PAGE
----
The gift of learning

By exploring the wool as I work with it through every step from raw fleece to a finished yarn or textile I learn what it is about, what its strengths are and how I can work with it to honur the sheep that gave me its wool.

Carding the wool by hand gives me the opportunity to listen to it. If I pay attention I will hear it whisper to me how it works and how it likes to be treated.

As I tease the wool I learn about the elasticity and viscosity of the wool. As I card or comb I learn about the length of the fibers and how they relate to each other. When I spin I experience the elasticity, viscosity, length and relationships again, confirming my previously gained knowledge, provided I have listen well enough. In knitting, weaving or whatever technique I use, I learn how the yarn behaves as a material in its new shape. The things I learn I pay forward in courses and blog posts to my students and supporters.

The gift of the craft

I have learned so much about spinning and wool handling since that first day when I got the box of finull wool in my lap. Yet I know I have so much more to learn. The aim of my first yarn was to spin a Z-plied yarn for two-end knitting. While I did manage to spin S and ply Z the yarn was not fit to use for anything really. I had the naïve idea that I would be able to spin something that in both quality and quantity would be enough for a textile that I would want to wear.

Eventually I did spin my first yarn for two-end knitting, from that very first fleece. It was way underspun and way too soft. But I didn’t realize that back then, it dawned on me years later when I spun my third or fourth yarn for two-end knitting. Now, at my fifth or sixth two-end knitting yarn I still learn. How to process, spin, ply and sample to create a yarn I can use and enjoy. Regardless of whether I can actually use and enjoy it I know that I will learn from it.

Crafts leading to new crafts

The gift of the craft is also about having the fortune of actually knowing a craft, knowing how to keep me and my loved ones warm and safe.

After having learned to weave I have been able to improve my weaving yarns. For the gift of wool I give back by making the yarns sparkle. Outercoat fibers of Klövsjö and Härjedal wool spun worsted on a suspended spindle. Used in a backstrap woven bag (shown above). Photo by Dan Waltin.

By learning how to spin I have also visited other crafts. As my spinning journey developed I realized that I needed to learn how to weave to be able to spin a wider spectrum of yarns. Gifts of new crafts came. I am definitely still a beginner at weaving, but I still love all the weaving I can do. Learning how to weave has in turn taught me about how I want my weaving yarns.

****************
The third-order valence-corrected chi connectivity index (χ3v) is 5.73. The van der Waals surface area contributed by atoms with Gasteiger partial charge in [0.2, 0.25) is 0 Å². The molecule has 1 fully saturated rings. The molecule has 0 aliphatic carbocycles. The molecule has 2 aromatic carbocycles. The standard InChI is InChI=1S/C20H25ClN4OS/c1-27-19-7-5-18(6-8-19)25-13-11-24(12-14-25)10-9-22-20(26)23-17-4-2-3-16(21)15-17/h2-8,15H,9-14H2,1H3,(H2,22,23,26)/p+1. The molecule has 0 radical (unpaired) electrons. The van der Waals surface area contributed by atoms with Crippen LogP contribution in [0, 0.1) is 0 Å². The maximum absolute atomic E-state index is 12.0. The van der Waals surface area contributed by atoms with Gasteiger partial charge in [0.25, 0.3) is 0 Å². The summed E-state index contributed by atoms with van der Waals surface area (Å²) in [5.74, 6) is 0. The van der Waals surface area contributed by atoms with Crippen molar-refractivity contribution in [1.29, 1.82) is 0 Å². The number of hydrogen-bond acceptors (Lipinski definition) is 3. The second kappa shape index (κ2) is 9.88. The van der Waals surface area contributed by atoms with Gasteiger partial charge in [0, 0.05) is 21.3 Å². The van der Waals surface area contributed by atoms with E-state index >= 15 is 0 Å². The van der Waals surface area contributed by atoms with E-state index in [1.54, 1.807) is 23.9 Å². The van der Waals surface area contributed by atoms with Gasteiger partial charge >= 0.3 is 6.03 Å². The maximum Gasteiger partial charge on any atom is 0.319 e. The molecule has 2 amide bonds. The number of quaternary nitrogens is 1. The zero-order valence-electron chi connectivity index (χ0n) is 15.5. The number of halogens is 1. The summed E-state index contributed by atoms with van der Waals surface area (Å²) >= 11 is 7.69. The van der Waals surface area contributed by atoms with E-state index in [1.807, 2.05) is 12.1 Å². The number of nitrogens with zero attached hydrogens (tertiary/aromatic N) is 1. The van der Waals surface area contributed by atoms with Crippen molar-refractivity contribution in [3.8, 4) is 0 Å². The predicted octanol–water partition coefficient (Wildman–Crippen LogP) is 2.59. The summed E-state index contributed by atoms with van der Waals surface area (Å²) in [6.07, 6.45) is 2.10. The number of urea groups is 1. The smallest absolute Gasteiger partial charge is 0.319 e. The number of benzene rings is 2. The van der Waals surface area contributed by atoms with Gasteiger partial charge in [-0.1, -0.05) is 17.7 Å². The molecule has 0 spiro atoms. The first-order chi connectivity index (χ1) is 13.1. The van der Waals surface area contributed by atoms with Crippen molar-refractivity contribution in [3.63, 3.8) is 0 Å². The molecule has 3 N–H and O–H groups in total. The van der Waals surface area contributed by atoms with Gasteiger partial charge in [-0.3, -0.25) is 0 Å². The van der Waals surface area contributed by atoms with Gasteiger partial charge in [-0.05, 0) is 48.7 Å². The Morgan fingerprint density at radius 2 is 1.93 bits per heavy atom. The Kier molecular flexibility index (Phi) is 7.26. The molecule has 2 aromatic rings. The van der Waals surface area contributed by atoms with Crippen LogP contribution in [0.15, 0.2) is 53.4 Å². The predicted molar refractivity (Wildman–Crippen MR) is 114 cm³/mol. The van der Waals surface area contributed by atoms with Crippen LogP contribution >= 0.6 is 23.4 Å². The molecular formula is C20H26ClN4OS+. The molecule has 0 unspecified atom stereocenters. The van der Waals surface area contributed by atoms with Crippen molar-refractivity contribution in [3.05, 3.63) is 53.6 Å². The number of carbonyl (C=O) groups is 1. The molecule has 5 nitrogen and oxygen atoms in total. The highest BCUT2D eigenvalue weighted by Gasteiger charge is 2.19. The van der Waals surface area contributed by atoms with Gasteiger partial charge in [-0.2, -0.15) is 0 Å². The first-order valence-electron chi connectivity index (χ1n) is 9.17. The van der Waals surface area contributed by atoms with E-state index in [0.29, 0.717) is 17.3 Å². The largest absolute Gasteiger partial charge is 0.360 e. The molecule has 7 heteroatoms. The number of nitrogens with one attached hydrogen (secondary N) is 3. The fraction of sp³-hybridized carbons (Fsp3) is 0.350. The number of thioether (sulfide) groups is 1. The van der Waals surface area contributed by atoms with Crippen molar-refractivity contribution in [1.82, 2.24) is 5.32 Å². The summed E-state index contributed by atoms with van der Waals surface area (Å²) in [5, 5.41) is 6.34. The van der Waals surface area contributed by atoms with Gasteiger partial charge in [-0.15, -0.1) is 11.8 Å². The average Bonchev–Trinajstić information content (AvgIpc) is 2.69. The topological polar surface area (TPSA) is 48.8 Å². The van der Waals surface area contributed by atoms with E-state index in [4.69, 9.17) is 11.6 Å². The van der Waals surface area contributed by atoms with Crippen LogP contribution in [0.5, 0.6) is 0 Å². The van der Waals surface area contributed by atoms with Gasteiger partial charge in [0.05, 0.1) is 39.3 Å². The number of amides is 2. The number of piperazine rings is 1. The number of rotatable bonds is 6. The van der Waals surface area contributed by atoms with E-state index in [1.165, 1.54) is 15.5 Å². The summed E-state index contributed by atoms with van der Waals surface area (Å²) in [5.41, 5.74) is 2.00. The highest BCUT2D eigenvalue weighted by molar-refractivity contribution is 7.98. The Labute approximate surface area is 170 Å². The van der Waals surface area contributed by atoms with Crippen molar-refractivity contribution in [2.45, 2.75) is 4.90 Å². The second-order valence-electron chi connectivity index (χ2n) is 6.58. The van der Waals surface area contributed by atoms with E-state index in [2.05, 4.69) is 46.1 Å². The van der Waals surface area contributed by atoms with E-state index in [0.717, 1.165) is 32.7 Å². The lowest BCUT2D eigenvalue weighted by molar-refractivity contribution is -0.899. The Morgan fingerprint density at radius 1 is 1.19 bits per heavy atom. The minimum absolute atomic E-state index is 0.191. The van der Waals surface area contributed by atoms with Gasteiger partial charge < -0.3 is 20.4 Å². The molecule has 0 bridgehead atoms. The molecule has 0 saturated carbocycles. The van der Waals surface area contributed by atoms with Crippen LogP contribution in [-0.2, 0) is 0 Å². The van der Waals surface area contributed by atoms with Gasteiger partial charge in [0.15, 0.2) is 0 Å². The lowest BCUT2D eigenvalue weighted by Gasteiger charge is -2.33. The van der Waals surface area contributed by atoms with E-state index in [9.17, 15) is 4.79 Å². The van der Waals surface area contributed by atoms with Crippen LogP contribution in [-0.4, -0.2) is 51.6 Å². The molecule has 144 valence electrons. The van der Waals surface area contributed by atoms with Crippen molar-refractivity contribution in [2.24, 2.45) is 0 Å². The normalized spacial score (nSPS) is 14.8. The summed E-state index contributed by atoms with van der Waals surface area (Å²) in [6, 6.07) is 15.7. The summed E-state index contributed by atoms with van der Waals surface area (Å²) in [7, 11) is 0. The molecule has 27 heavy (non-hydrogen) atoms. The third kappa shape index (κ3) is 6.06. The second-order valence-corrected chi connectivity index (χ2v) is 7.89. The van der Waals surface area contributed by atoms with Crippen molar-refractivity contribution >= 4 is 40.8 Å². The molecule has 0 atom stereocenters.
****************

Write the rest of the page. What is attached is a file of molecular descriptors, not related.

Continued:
The gift of the process

Mmm… the process. Not only the process from the newly shorn fleece through preparing, spinning, plying, finishing and making a textile, but the process in the hands and the brain during whatever step of the process I am enjoying right now. The process of mindfully picking lock by lock from the fleece, of dancing the teased wool through cards or combs and of feeding the yarn into the twist.

The gift of process, where I find a sense of balance in a space that is my own.

The process gives me the gift of space, balance, lightness and freedom, such precious gifts. When my hands and my brain are in the process my shoulders relax. I breathe slower and deeper. The wool enters my hands with the gift of touch, rhythm and ease. As a person living with chronic migraines the process gives me a moment of focus on something else than the vize-like pressure on my senses, a moment to breathe easier and be somewhere else than in the migraine.

When I am in the process I am in a room that is my own, where thoughts are welcome to come and go just as the fibers come and go. There is a sense of allowing, lightness and ease in my room. A sacred place where listening and kindness are keys. I like to think that being in my spinning process makes me a more balanced and humble person, gifts that I hope I am able to spread to the people around me.

The gift of mistakes

Sometimes I think I learn more from my mistakes than I do when everything runs smoothly. At least I learn more suddenly. I know by now that mistakes are good – by making a mistake and analyzing it I will hopefully learn – hands-on – why it happened and what I can do to avoid it the next time.